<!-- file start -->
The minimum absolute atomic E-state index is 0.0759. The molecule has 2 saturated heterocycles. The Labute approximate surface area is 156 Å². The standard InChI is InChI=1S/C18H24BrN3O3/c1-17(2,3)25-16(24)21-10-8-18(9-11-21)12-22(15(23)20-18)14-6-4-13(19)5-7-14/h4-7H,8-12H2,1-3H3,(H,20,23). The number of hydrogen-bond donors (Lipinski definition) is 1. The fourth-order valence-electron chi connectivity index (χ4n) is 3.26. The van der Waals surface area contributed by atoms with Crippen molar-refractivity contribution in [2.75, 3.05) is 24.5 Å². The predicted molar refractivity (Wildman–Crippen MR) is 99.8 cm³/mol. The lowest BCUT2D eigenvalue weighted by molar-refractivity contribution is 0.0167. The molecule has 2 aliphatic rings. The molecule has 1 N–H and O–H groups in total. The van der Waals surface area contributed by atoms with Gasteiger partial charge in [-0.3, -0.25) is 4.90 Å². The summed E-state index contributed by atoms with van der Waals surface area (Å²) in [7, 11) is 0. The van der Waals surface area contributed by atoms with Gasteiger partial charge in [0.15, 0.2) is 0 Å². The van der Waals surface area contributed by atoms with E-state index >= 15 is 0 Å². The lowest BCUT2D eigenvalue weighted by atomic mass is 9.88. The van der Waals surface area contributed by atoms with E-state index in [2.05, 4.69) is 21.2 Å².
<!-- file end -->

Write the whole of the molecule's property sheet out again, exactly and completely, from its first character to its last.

The minimum absolute atomic E-state index is 0.0759. The molecule has 2 saturated heterocycles. The Labute approximate surface area is 156 Å². The standard InChI is InChI=1S/C18H24BrN3O3/c1-17(2,3)25-16(24)21-10-8-18(9-11-21)12-22(15(23)20-18)14-6-4-13(19)5-7-14/h4-7H,8-12H2,1-3H3,(H,20,23). The number of hydrogen-bond donors (Lipinski definition) is 1. The fourth-order valence-electron chi connectivity index (χ4n) is 3.26. The van der Waals surface area contributed by atoms with Crippen molar-refractivity contribution in [2.75, 3.05) is 24.5 Å². The predicted molar refractivity (Wildman–Crippen MR) is 99.8 cm³/mol. The lowest BCUT2D eigenvalue weighted by molar-refractivity contribution is 0.0167. The molecule has 2 aliphatic rings. The molecule has 1 N–H and O–H groups in total. The van der Waals surface area contributed by atoms with Gasteiger partial charge in [-0.3, -0.25) is 4.90 Å². The summed E-state index contributed by atoms with van der Waals surface area (Å²) in [7, 11) is 0. The van der Waals surface area contributed by atoms with Gasteiger partial charge in [0.15, 0.2) is 0 Å². The van der Waals surface area contributed by atoms with E-state index >= 15 is 0 Å². The lowest BCUT2D eigenvalue weighted by atomic mass is 9.88. The van der Waals surface area contributed by atoms with E-state index in [2.05, 4.69) is 21.2 Å².